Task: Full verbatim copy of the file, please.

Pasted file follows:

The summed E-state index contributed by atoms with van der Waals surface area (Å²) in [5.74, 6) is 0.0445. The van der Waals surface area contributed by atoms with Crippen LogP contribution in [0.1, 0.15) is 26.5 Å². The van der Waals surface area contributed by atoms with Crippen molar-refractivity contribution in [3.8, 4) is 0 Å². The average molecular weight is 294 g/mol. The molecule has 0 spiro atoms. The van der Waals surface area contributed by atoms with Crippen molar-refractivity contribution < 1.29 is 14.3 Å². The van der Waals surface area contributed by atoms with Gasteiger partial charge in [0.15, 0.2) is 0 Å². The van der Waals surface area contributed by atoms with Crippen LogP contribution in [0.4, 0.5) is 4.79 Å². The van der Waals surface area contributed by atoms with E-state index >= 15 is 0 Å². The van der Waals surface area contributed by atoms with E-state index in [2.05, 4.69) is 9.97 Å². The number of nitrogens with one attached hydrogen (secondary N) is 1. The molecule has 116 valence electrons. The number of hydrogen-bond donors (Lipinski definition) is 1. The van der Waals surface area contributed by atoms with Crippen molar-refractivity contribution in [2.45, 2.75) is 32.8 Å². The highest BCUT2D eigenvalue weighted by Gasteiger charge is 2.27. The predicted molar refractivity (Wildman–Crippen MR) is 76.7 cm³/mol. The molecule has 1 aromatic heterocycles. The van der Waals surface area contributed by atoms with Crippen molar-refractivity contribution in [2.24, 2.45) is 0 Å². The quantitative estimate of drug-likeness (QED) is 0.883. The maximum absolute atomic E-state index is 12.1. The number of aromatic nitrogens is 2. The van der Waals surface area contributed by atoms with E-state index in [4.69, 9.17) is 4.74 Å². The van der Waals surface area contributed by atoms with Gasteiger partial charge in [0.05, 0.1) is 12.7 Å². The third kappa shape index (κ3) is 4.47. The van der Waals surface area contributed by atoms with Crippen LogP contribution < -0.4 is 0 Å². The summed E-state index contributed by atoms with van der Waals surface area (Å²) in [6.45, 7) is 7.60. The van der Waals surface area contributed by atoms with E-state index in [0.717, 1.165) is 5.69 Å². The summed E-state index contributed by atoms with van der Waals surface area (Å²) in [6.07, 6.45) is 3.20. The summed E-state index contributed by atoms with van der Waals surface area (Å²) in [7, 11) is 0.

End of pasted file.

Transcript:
The summed E-state index contributed by atoms with van der Waals surface area (Å²) in [5.74, 6) is 0.0445. The van der Waals surface area contributed by atoms with Crippen LogP contribution in [0.1, 0.15) is 26.5 Å². The van der Waals surface area contributed by atoms with Crippen molar-refractivity contribution in [3.8, 4) is 0 Å². The average molecular weight is 294 g/mol. The molecule has 0 spiro atoms. The van der Waals surface area contributed by atoms with Crippen molar-refractivity contribution < 1.29 is 14.3 Å². The van der Waals surface area contributed by atoms with Gasteiger partial charge in [0.15, 0.2) is 0 Å². The van der Waals surface area contributed by atoms with Crippen LogP contribution in [0.4, 0.5) is 4.79 Å². The van der Waals surface area contributed by atoms with E-state index >= 15 is 0 Å². The van der Waals surface area contributed by atoms with E-state index in [2.05, 4.69) is 9.97 Å². The number of nitrogens with one attached hydrogen (secondary N) is 1. The molecule has 116 valence electrons. The number of hydrogen-bond donors (Lipinski definition) is 1. The van der Waals surface area contributed by atoms with Crippen molar-refractivity contribution in [2.45, 2.75) is 32.8 Å². The highest BCUT2D eigenvalue weighted by Gasteiger charge is 2.27. The predicted molar refractivity (Wildman–Crippen MR) is 76.7 cm³/mol. The molecule has 1 aromatic heterocycles. The van der Waals surface area contributed by atoms with Crippen molar-refractivity contribution in [2.24, 2.45) is 0 Å². The quantitative estimate of drug-likeness (QED) is 0.883. The maximum absolute atomic E-state index is 12.1. The number of aromatic nitrogens is 2. The van der Waals surface area contributed by atoms with E-state index in [4.69, 9.17) is 4.74 Å². The van der Waals surface area contributed by atoms with Gasteiger partial charge in [0.05, 0.1) is 12.7 Å². The third kappa shape index (κ3) is 4.47. The van der Waals surface area contributed by atoms with Crippen LogP contribution < -0.4 is 0 Å². The summed E-state index contributed by atoms with van der Waals surface area (Å²) in [6.45, 7) is 7.60. The van der Waals surface area contributed by atoms with E-state index in [0.717, 1.165) is 5.69 Å². The summed E-state index contributed by atoms with van der Waals surface area (Å²) in [6.07, 6.45) is 3.20. The summed E-state index contributed by atoms with van der Waals surface area (Å²) in [7, 11) is 0.